Larry — “With all the preservatives, nitrates, and other chemicals…” Not problem if they’re raised organic.

  14. cedrus says

    Would a Stone Age hominid really be that fatty? And even if they were, wouldn’t that make them even more calorie-rich, and therefore useful (and delicious)?

    I could certainly believe that, calorie for calorie, it would be more trouble to hunt a human than a woolly mammoth. They don’t call humans “the most dangerous game” for nothing. But muscle isn’t the only variable – otherwise, we’d need a good deal more security at bodybuilding events, lest the cannibals literally steal the show…

  15. handsomemrtoad says

    Flanders and Swann:

    “But people have always eaten people!
    What else is there to eat?
    If the Ju-Ju had meant us not to eat people,
    He wouldn’t have made us of meat!”

  16. weatherwax says

    We may not have a particularly high caloric content, but we’re easy prey for any predator close to our size or larger. Our senses aren’t as keen as most game animals, and we aren’t as fast. Catch us alone or in too small a group, and we’re just a snack.

  17. Rich Woods says

    @weatherwax #20:

    but we’re easy prey for any predator close to our size or larger

    But back in the days before we’d killed off most of those predators nearby, we had a tendency not to leave home without a spear or a bow. Even when alone, those weapons gave us the advantage over all except a few ambush predators such as leopards and crocodiles. Now here we are.

  18. Azkyroth, B*Cos[F(u)]==Y says

    There’s also the most nutritious part. BRAAAAINS.

    I recommend Trump voters’ brains. Same principle as crated veal’s muscles, and with far less cruelty since it’s entirely voluntary.

  19. Cuttlefish says

    In a time and place of plenty
    In a calm and placid mood
    There are things we take for granted
    Like a sure supply of food

    But when everything collapses—
    When the shit has hit the fan—
    Since it’s hard to love starvation,
    Time to love your fellow man.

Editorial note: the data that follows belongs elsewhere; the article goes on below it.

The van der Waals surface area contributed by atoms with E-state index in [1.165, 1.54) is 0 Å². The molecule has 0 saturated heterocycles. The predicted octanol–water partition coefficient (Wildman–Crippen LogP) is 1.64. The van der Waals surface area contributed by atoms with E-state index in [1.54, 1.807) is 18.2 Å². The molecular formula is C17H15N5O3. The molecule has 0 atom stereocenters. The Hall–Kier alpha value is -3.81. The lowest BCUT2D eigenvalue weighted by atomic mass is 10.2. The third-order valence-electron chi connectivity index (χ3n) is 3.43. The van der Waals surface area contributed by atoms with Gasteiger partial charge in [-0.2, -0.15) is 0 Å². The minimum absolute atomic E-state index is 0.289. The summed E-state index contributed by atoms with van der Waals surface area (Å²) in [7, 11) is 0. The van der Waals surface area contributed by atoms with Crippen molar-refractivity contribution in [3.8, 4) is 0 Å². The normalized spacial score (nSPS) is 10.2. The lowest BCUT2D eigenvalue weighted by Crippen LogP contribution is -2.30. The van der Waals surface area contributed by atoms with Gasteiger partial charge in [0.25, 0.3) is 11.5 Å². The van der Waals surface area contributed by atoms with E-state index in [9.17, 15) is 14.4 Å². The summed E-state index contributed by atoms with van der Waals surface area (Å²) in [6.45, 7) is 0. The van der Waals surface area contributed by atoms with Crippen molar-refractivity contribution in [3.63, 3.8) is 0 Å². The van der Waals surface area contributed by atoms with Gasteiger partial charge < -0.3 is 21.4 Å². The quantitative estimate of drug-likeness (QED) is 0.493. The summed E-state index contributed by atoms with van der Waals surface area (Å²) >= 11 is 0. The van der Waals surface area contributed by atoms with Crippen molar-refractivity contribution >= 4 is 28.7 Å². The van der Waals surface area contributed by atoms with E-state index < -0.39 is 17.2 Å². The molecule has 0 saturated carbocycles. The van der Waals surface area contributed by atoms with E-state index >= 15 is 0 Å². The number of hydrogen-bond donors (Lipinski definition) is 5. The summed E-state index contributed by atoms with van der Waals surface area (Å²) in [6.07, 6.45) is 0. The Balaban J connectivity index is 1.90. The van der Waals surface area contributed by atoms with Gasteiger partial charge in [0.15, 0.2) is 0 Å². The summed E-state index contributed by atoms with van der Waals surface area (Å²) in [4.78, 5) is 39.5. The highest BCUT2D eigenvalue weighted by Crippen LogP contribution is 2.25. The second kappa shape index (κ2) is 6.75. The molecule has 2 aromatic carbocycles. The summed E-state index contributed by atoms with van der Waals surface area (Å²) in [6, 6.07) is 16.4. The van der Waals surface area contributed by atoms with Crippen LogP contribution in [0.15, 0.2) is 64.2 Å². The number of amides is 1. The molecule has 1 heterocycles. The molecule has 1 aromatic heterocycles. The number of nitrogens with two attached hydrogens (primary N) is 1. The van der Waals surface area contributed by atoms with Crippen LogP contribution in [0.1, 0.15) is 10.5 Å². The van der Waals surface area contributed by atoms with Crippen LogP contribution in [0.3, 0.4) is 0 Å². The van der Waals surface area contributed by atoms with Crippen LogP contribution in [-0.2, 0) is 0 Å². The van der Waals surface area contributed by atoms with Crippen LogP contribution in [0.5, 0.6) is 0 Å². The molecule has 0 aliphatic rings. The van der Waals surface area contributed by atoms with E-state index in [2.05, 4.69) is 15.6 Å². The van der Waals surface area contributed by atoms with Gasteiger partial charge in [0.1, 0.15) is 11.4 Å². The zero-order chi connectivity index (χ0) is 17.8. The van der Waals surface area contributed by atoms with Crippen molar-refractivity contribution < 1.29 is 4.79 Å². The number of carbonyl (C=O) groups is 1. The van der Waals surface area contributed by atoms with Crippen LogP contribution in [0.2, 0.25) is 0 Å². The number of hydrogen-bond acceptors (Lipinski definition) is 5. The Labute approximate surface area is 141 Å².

There are tasty meals aplenty
    If you just know where to search—
    You can find a lot of protein
    Taking shelter at a church

    But those herds won’t last forever
    Months, at most, before they’re dead
    If you want to last the season
    Then you’ve got to plan ahead

    There’s a longer lasting food source
    In the market, midst the cans
    Where defense of rich resources
    Is the basis of their plans

    They’ll be staking out the aisles,
    And they’ll booby-trap the shelves
    But they don’t expect a hunter
    That is after…well…themselves

    Their attention is divided
    As they guard their precious store
    They neglect a different danger
    And I’ve recipes galore

    After them will be the preppers
    Whose supplies are truly vast
    They should hold out for a long while
    So I’m saving them for last

    They’ll be packing up their bug-out bags,
    Preparing for their fate…
    As they’re setting out for safety,
    I’ll be setting out my bait.


    numerous @#14– convert to kilograms, and it’s a much rounder number. Translating for Americans often makes numbers stupid.

  20. blf says

    convert to kilograms

    Thanks for explaining where that (and the other) bizarrely specific values came from. It should have dawned on me, but I was too distracted by the cheesemonger’s screams & curses to work it out. (She was quite tasty, b.t.w., dipped in a fondue sauce of her own cheeses, with a selection of decent, yet quite modest, French vins rouge.)

  21. says

    Rich Woods @22

    Great. Now the gun fondlers have a new excuse.

    It’s one I could accept though if it went as such – “I only carry it when hiking through the wilderness or in cities full of cannibals. Otherwise I keep it unloaded and locked in a secure safe at home.”